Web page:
Look, pretty planes!
Nah, just messing with you.
Springing from the mind of Kelly Johnson and his team at Lockheed, the F-104 was developed in the early 1950s as a blindingly fast, high flying interceptor to engage Soviet bombers. Equipped with a single massive J79 turbojet and featuring small, highly swept wings so thin they needed covers during maintenance, lest ground crew cut themselves.
The Starfighter saw service in the USAF from 1958 until 1969, though use continued with the Puerto Rican Air National Guard until 1975. The plane was widely exported, serving in the air forces of 14 other nations, as well as NASA. Canada, Italy and Japan license-built their own copies, with the CF-104 being modified to perform nuclear strike and recon roles, the F-104S designed to fire AIM-7 Sparrow missile, and the F-104J, which resembled the F-104G, but retained the original’s interceptor only role .
The F-104G was the definitive variant, and 1,127 were produced by Lockheed, Canadair, and a consortium of Messerschmidt/MBB, Fiat, Fokker and S.A.B.C.A. The type featured a strengthened fuselage, wing, and empennage structures; the larger vertical fin with fully powered rudder as used on the two-seat versions; fully powered brakes, a new anti-skid system, and larger tires; revised flaps for improved combat maneuvering; and a larger braking chute. The G model was also a multi-role aircraft, with 7 hardpoints under the wing and fuselage allowing carriage of AIM-9 Sidewinders, unguided bombs and rockets, and fuel tanks.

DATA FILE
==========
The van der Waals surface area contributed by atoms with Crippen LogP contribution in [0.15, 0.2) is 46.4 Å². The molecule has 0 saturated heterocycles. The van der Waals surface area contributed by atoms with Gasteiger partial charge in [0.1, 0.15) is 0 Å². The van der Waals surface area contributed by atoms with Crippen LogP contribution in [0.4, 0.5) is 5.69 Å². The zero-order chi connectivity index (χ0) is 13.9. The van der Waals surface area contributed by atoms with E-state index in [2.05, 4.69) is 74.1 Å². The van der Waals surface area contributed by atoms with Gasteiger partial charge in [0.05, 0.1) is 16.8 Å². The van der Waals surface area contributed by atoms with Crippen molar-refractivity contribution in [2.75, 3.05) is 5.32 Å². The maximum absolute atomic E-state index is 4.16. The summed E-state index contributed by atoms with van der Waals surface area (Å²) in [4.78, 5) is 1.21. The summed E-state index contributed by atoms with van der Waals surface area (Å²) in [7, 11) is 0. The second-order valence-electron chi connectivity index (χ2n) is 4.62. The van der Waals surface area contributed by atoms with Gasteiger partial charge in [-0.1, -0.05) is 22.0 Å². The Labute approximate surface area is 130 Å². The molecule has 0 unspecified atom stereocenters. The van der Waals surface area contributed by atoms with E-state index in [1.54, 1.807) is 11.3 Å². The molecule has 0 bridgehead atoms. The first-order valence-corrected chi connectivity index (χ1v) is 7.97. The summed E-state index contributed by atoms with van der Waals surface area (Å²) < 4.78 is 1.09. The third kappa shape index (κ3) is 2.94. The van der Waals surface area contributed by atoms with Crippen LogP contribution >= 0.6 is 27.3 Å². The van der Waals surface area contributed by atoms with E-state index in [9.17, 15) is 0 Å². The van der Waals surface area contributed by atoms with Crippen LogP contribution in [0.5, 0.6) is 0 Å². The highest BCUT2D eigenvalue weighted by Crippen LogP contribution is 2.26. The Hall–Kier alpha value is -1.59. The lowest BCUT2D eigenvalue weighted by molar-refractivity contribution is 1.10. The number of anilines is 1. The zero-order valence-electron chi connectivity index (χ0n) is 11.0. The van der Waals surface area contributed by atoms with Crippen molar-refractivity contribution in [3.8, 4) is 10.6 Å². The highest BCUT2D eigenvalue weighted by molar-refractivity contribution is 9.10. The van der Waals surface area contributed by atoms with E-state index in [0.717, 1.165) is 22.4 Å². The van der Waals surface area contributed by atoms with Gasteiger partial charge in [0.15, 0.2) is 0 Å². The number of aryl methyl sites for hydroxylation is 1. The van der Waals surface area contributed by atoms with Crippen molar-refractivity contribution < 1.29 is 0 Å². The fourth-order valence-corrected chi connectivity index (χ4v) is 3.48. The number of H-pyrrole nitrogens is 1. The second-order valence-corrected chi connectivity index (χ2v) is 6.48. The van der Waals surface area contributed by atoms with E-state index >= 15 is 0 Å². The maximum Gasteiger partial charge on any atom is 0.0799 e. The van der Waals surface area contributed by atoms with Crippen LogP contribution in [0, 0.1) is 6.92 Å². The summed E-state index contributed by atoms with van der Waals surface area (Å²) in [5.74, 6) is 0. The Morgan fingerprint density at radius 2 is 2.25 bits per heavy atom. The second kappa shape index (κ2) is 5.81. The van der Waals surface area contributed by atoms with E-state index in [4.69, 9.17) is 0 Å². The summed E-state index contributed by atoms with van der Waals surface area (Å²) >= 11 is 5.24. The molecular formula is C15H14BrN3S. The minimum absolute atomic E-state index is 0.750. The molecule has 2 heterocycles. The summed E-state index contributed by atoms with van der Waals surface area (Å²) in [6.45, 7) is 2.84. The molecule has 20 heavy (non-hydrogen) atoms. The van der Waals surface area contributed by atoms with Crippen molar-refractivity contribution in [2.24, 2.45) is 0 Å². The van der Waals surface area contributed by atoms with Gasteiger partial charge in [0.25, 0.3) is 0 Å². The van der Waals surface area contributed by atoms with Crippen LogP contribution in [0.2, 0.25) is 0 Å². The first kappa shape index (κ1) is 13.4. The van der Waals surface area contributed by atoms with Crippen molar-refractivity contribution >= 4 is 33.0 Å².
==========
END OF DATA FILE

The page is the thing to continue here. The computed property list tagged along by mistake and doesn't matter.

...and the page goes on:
It was this multi-role aspect that interested the international community, and the so-called “Deal of the Century” was struck (with bribes greasing the wheels along the way), allowing Lockheed’s new mount to replace a large number of aging first-generation jets.
West Germany acquired 915 Starfighters, with 151 going to the Marineflieger and the rest to the Luftwaffe. Though an adequate fighter-bomber, the F-104 design was optimized for high-speed, high-altitude flight, and the adaptations to low-altitude flight were not entirely effective. The plane quickly gained a reputation as being accident-prone, with 270 aircraft lost in West German service and 110 pilots killed. The press dubbed the plane Witwenmacher (‘widowmaker’), and the running joke being “How do you get an F-104 for cheep? Buy a plot of land in West Germany and wait.”. Still, the plane soldiered on in Luftwaffe service, surviving past reunification and being finally retired in 1991.